SEOUL, Aug. 10 (Korea Bizwire) – Nearly 6 million Chinese travelers visited South Korea last year, creating an economic ripple effect worth 27.66 trillion won (US$25.28 billion), up three times over the past four years, a report said Wednesday.
A total of 5.98 million Chinese nationals visited South Korea in 2015, growing an average of 40.6 percent since 2012 thanks to the geographical proximity and the popularity of Korean pop culture, the LG Economic Research Institute (LGERI) said in a report.
The value added induced by inbound travelers was estimated at 12.58 trillion won, accounting for 0.8 percent of South Korea’s gross domestic product, the Seoul-based think tank said.
The Chinese travelers also contributed to creating 194,277 new jobs in 2015, nearly triple from 2011, LGERI said.
If the current trend continues, the number of Chinese visitors is expected to surpass 15 million in 2020 and the combined spending will reach $50 billion, about 5.7 percent of South Korea’s total household spending, it noted.
The estimates could change, however, depending on political and diplomatic issues, while the currency exchange rate could also influence sentiment among Chinese shoppers, Shen Jia, the report’s author said.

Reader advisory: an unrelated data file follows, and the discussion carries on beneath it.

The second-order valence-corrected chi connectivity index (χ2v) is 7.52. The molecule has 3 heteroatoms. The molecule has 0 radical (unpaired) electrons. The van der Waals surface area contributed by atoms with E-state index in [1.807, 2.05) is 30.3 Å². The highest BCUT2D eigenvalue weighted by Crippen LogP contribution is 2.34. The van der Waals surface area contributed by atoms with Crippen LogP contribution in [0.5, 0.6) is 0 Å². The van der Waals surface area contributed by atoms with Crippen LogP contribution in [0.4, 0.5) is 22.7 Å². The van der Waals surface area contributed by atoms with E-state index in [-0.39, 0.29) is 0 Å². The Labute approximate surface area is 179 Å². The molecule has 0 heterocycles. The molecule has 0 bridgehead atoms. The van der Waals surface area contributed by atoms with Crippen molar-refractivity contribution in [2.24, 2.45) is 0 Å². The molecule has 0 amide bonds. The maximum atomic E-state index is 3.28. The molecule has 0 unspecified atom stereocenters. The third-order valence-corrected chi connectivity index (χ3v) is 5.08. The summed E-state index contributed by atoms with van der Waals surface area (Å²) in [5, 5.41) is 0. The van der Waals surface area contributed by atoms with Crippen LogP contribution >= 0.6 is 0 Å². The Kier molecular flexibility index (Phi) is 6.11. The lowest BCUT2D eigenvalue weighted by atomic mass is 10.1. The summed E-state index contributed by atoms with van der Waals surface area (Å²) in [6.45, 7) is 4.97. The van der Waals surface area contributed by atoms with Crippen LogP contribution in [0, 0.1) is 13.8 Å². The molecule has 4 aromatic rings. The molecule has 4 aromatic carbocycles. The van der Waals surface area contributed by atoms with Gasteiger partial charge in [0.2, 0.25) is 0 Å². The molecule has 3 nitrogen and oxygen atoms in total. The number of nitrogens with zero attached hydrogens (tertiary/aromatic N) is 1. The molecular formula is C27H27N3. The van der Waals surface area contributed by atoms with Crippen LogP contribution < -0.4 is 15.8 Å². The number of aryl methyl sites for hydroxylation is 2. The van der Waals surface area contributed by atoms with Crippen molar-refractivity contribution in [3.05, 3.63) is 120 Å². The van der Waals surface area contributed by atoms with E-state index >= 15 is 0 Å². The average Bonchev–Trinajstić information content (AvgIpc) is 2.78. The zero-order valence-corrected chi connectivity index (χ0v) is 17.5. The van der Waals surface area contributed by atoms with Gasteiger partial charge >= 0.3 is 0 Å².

“The rapid surge of Chinese travelers to South Korea partially benefited from an anti-China protest in Hong Kong and the conflict between China and Japan. The atmosphere could change suddenly in the wake of (Seoul’s decision to deploy the advanced U.S. anti-missile system),” Shen said.
To further attract travelers, experts say the local tourism industry should focus on improving quality of services and diversify tourism contents.
In response to growing calls, the tourism ministry has conducted monitoring on tour agencies and restaurants from June 7 to July 19 to crack down on substandard operators.
The ministry said 40 percent of 71 restaurants that mainly handle Chinese group travelers were caught for irregularities, such as poor sanitary conditions and not presenting official prices on menus.
Out of 61 tour agencies specializing in Chinese travel programs, the ministry discovered 55.7 percent were under suspicion of operating under false names or tax evasion, noting it will revoke the licenses of problematic agencies after conducting an in-depth investigation into them.